Cord Cutting Denial Is Alive And Well

from the head-buried-firmly-in-the-sand dept

You might recall that former Sanford Bernstein analyst Craig Moffett made a bit of a career by mocking cord cutters as poor, irrelevant basement dwellers, when he wasn't denying their existence entirely. Now at his own firm, Moffett has taken a complete 180 in recent years, unable to deny that cord cutting is a very real phenomenon that's only growing as the pay TV industry refuses to offer more flexible pricing options. And, contrary to Moffett's original analysis, most data shows that cord cutters tend to be young, gainfully employed, and well educated.

No worries though -- someone at Sanford Bernstein appears to have picked up the cord cutting denial mantle. Bernstein research analyst Todd Juenger this week has been making headlines for a research note that not only claims all of the new cord cutting options arriving in 2015 will fail (whether it's Sony's Playstation Vue, SlingTV or looming services from Apple and Verizon), but that cord cutting quite simply isn't happening. To prove it, he cites a non-specific "body of evidence" that he claims proves few people really want these services:
"A strong body of evidence is emerging that suggests to us that none of these services are likely to gain much traction," he said. "Simply put, for existing pay-TV subscribers, the content is too limited (relative to the cost savings); and for cord-nevers, the price is too high (relative to the appeal of the content)."
There's a bit of an ongoing media narrative afoot that new streaming options just aren't any good because users have to subscribe to every one of them just to get the same volume of content they get from traditional cable. But these narratives usually ignore the fact that users want something notably different from traditional cable. They also ignore piracy entirely in their analysis for whatever reason, which seems absurd when you're trying to take a bird's eye view of where the TV market sits.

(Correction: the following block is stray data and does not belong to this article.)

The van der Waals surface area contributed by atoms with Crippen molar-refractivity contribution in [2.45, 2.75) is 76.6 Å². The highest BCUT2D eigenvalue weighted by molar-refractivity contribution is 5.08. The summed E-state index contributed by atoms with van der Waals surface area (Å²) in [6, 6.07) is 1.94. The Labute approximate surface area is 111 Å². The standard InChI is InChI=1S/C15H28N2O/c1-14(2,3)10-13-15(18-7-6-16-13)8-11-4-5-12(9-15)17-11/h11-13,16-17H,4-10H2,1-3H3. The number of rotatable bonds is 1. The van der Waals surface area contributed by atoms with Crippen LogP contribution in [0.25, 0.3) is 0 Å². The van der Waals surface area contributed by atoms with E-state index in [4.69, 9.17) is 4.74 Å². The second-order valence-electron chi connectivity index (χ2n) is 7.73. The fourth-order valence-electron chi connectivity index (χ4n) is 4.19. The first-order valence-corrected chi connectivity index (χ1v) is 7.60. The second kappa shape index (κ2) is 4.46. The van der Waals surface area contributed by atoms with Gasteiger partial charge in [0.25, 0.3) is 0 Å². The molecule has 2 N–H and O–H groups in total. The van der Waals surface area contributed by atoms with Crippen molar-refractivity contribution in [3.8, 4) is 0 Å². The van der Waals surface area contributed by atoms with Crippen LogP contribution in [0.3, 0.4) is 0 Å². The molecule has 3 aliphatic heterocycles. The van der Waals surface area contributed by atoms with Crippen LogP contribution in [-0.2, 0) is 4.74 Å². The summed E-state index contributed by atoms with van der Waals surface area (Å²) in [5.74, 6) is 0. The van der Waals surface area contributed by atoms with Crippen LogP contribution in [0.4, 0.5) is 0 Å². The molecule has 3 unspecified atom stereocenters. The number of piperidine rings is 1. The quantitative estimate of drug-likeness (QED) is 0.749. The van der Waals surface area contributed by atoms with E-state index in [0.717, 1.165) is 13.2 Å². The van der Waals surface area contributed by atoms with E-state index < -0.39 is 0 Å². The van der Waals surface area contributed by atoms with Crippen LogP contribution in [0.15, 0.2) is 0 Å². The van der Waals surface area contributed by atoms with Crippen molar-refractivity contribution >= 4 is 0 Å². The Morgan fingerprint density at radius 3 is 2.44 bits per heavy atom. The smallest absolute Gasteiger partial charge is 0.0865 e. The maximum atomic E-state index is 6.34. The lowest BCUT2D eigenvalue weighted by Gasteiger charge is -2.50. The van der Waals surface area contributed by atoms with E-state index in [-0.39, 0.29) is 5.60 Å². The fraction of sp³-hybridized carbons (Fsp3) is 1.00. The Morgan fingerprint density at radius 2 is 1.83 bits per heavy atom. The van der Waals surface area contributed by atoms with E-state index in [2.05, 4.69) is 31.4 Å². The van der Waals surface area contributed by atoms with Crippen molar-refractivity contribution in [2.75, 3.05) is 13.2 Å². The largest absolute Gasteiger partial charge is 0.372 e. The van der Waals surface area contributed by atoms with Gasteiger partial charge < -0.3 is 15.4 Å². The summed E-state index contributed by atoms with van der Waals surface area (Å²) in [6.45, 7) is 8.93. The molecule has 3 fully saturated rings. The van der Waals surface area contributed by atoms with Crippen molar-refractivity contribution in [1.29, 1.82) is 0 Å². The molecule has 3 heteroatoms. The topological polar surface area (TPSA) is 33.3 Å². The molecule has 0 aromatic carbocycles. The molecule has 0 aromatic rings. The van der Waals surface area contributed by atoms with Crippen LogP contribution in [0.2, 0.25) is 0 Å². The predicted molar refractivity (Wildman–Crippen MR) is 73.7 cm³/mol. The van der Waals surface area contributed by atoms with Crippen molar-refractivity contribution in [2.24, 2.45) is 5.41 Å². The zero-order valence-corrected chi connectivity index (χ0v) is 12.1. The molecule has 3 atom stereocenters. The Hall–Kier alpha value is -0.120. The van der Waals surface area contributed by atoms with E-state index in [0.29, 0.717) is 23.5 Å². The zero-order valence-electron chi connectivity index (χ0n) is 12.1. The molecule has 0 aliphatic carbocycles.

Still, Juenger proceeds to insist that meaningful cord cutting "isn't likely to happen," and so the cable TV industry should do its very best to protect the "status quo":
"Cord-cutting, in large numbers, isn't likely to happen," Juenger said. "It's one of those ideas that sounds great in the abstract but crumbles when faced with the reality. OTT services seem poised to garner few subscribers, which is more good news than bad. We believe it's better for the pay-TV ecosystem to remain in the status quo than to add millions of OTT subscribers at the cost of blowing the whole system apart."
One, cord cutting is already happening in meaningful volume. Craig Moffett, the guy that used to deny cord cutting like Juenger, recently noted that he believes the pay TV sector lost 1.4 million total subscribers last year, largely thanks to cord cutters or "cord nevers." Two, most of the news outlets reporting on Juenger's comments didn't mention the fact that the "focus group" his statements were based on consisted of a whopping 18 people, nowhere near enough to actually make the kind of pronouncements he's making (he cautions people from making too much of the findings for this reason -- right before he himself apparently makes too much of the findings).